17 February 2012

The evolving art of political economy analysis

This is a guest-post by Richard Williams, summarising his new OPM Development Futures paper, co-authored with James Copestake of the University of Bath

Over the last 15 years, development actors have increasingly recognised the political and messy nature of reform. Prescribing best practice solutions has often failed given the differing perspectives, capacity and motivations of stakeholders on each side of the aid relationship. Political economy analysis (PEA) has emerged in response to help practitioners close this gap and understand the reform environment in which they are acting. This has led to more realism in the aid industry with more open discussions of power, political culture, ethnic divisions, corruption, sources of opposition and indifference, and so on.

However, PEA as it stands risks becoming another routine element in aid programming, rather than a transforming, innovative influence on how development practice works. For example, the common tool guiding aid programmes – the logical framework – is no doubt enhanced by the use of PEA, for example by ensuring resources are more aligned to local structures, but the fundamental premise of how we act stays the same: goals are set, a logical sequence of actions predicted and all things messy or unknown are relegated to a heading under ‘risks’.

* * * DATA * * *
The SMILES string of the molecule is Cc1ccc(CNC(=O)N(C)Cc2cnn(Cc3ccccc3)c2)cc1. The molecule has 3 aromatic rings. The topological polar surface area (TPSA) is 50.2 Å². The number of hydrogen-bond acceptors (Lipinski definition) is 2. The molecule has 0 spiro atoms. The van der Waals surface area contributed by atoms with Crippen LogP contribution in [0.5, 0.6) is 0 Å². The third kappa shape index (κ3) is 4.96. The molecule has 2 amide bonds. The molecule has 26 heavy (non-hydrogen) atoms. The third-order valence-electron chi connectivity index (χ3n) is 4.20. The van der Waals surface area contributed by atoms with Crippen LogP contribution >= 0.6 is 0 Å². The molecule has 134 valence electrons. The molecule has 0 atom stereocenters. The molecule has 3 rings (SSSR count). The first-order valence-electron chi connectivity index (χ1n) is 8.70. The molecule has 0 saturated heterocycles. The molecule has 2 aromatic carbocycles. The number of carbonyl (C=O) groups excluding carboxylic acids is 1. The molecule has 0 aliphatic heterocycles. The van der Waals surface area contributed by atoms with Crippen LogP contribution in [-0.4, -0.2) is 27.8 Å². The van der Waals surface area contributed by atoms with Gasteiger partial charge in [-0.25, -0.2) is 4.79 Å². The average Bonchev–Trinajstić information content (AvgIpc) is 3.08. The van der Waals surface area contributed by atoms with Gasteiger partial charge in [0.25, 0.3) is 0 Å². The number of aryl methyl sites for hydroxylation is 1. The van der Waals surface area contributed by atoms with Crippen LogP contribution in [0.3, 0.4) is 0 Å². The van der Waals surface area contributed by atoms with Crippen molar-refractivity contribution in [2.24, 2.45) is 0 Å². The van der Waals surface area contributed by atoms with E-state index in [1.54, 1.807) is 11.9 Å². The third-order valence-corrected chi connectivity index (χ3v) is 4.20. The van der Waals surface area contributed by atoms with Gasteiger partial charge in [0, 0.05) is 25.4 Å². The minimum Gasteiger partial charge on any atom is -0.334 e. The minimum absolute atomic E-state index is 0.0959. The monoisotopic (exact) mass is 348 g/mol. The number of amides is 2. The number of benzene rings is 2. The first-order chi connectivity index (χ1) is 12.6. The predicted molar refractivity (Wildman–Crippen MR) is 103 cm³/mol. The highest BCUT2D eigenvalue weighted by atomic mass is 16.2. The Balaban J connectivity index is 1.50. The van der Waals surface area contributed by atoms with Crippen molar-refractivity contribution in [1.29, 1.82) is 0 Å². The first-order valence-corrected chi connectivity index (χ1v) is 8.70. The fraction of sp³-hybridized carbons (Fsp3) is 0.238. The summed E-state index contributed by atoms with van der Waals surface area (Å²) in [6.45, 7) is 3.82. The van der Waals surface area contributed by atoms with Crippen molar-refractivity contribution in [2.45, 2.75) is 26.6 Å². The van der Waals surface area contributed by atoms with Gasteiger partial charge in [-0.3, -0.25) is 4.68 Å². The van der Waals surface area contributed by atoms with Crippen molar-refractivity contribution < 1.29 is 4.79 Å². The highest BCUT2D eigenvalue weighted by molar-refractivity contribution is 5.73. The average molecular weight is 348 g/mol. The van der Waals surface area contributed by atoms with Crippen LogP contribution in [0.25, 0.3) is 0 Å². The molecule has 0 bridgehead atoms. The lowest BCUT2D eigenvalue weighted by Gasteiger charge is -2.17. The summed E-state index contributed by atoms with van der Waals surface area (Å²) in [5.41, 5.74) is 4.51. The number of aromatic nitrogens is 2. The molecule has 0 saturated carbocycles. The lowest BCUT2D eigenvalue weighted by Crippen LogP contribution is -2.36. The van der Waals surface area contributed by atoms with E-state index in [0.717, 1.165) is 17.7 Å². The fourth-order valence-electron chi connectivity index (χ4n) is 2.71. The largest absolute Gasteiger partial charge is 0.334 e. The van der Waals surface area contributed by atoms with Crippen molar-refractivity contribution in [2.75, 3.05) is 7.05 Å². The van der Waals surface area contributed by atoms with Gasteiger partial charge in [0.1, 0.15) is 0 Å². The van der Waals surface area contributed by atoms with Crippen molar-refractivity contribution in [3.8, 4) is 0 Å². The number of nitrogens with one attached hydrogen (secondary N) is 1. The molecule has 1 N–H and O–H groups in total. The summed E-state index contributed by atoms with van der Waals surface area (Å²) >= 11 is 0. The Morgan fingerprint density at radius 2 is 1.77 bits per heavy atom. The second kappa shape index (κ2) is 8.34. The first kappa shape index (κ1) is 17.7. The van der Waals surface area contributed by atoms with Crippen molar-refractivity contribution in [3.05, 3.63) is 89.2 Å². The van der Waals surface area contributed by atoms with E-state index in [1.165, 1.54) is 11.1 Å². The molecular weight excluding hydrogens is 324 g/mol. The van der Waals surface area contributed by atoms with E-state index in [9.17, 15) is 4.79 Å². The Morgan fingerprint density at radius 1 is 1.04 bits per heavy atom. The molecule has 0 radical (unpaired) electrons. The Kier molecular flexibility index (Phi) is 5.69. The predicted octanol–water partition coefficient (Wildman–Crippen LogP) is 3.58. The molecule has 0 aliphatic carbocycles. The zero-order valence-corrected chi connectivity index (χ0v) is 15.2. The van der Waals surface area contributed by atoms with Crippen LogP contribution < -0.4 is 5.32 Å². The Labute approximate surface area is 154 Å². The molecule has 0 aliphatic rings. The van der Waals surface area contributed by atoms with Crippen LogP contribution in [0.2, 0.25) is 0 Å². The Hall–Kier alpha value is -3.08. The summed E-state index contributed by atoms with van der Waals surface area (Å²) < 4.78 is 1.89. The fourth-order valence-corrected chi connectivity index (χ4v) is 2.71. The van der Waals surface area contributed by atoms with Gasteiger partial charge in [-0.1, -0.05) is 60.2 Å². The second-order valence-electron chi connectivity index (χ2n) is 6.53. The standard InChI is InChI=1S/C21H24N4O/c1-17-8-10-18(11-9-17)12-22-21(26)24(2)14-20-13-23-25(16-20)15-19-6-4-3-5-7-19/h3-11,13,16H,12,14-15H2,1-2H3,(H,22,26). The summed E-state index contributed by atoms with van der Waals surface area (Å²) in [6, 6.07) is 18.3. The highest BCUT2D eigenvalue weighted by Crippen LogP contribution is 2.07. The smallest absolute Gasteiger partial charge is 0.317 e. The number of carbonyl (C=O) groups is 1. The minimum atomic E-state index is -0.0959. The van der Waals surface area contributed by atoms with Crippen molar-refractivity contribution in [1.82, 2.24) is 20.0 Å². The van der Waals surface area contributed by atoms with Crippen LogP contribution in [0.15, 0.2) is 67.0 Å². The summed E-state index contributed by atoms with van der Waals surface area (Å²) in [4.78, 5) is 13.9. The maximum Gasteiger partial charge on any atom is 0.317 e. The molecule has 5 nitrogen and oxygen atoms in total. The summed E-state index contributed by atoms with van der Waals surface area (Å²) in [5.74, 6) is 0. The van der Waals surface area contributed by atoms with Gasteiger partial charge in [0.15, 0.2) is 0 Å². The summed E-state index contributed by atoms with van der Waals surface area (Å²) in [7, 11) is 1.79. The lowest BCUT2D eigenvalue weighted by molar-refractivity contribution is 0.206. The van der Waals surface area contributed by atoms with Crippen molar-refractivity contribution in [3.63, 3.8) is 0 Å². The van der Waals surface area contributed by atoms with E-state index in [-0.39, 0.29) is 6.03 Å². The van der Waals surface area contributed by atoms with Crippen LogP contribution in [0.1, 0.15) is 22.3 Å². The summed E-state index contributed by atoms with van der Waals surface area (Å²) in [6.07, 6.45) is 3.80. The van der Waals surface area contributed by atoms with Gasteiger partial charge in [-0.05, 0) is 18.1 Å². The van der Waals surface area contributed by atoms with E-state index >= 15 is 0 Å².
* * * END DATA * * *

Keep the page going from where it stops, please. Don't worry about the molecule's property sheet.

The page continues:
This Development Futures paper charts a new course for PEA to have a more radical impact on development practice. It argues that if we are serious about embracing the political and complex nature of development then we need different ways of acting to confront such complexity. This includes acknowledging our own limited knowledge (an action rarely applauded), the need to collaborate with others to build new knowledge and increased flexibility to react to such analysis as well as other unexpected events. PEA therefore should strive to be more than a technocratic means to understand the commitment and capacity of others but an opportunity for internal learning and adjustment.

To this end, the paper sets out a framework for combining PEAs focus on the macro-politics of recipient country interests with the micro-politics of stakeholder relations, including more self-reflection on the part of donors and consultants. This paves the way for thinking of development practice as iterative cycles of experimentation, discovery, learning and interaction. Whilst this perhaps sounds ambitious, particularly given the current emphasis on visible results and value for money, we argue that these iterative cycles of engagement are already happening. By making them more explicit we can become more effective.

(these views don't necessarily represent the views of OPM or the University of Bath, etc etc.....)

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